Giovanni Battista Moroni painted his noble tailor c 1565-70 in his native Albino. He worked only there and in Trent and Bergamo. An Ingres three centuries earlier.
Some have suggested that the tailor really was a nobleman. The greenish tinge to the face is in the original. He is wearing the very full, loose breeches known in English as galligaskins, which must have been ribbed or stuffed, and an undyed jacket.
National Gallery, London. Moroni at the RA, to January 25.
Vasari doesn’t mention Moroni in his Lives. Nor does Reynolds in his RA lectures. My great-grandfather, George Clausen, a Victorian who, like Reynolds, never mentioned Caravaggio, does mention him in his RA lectures. Moroni (like Velasquez, Lorenzo Lotto, Veronese, Frans Hals) followed the fine middle course which he himself tried to follow, between “the realism of externals” (bad painting in Clausen’s time) and “the realism of expression or character” (brought to a high level in their late works by Titian, Tintoretto, Rembrandt).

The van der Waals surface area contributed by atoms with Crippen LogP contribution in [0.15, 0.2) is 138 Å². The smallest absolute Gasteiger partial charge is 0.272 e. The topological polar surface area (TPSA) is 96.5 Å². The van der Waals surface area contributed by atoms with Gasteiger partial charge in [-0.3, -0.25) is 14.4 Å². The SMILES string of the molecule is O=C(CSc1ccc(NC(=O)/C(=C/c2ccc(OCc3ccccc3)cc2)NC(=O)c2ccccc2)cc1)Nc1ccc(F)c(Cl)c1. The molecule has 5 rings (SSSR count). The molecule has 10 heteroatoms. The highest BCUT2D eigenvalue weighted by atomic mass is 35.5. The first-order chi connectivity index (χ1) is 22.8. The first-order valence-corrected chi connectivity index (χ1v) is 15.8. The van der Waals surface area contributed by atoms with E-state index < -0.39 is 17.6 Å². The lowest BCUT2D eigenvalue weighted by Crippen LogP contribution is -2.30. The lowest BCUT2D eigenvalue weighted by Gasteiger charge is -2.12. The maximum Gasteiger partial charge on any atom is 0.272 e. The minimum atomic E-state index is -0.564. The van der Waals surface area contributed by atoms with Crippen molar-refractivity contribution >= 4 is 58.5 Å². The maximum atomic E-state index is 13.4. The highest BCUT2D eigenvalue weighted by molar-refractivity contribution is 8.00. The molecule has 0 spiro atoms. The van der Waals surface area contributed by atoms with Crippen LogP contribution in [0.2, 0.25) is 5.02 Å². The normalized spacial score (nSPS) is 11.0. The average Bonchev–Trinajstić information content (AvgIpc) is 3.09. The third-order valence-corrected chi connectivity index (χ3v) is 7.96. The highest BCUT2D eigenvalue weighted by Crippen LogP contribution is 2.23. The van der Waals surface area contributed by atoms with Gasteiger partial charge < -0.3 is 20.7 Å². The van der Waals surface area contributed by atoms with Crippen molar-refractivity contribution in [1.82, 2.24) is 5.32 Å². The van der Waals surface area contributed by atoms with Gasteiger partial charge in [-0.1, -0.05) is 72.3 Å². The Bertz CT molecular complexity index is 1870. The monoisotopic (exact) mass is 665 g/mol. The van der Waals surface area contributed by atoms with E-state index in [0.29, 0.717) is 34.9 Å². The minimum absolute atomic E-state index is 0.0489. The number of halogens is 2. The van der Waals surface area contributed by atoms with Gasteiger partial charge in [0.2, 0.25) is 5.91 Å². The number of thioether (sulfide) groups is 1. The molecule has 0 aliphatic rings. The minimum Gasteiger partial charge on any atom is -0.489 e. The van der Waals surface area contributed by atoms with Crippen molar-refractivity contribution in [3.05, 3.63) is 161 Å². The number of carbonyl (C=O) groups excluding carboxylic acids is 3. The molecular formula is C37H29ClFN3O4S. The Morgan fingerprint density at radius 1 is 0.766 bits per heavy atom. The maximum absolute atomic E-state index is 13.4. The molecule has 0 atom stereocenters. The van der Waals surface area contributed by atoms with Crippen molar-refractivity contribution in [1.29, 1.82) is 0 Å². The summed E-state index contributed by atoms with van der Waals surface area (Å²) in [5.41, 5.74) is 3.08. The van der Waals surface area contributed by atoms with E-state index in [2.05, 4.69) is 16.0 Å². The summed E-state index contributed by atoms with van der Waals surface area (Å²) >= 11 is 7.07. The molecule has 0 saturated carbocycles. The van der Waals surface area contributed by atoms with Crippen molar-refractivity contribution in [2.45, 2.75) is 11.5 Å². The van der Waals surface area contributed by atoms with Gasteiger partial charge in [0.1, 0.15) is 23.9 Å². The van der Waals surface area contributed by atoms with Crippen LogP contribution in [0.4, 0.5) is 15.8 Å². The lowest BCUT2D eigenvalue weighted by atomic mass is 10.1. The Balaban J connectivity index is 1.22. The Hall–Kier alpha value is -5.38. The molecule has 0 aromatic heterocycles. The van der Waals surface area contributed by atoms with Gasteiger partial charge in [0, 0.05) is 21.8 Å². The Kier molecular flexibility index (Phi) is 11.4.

Below, Clausen’s portrait of Thomas Okey, Master of the Art Workers Guild in 1914, where one can perhaps see what he is aiming at. As in most of Moroni’s portraits, the background is grey. It has a fine sobriety. Clausen painted good portraits of craftsmen and family members (and, earlier, of rural workers) and a few dull ones of officials. Okey was from the East End and was helped by Toynbee Hall. He worked for thirty years not as a tailor, but as a basket-maker in Spitalfields, and rose to become, in 1919, when there was more social mobility than now, the first Professor of Italian at Cambridge.
Excuse cropping: best image I have.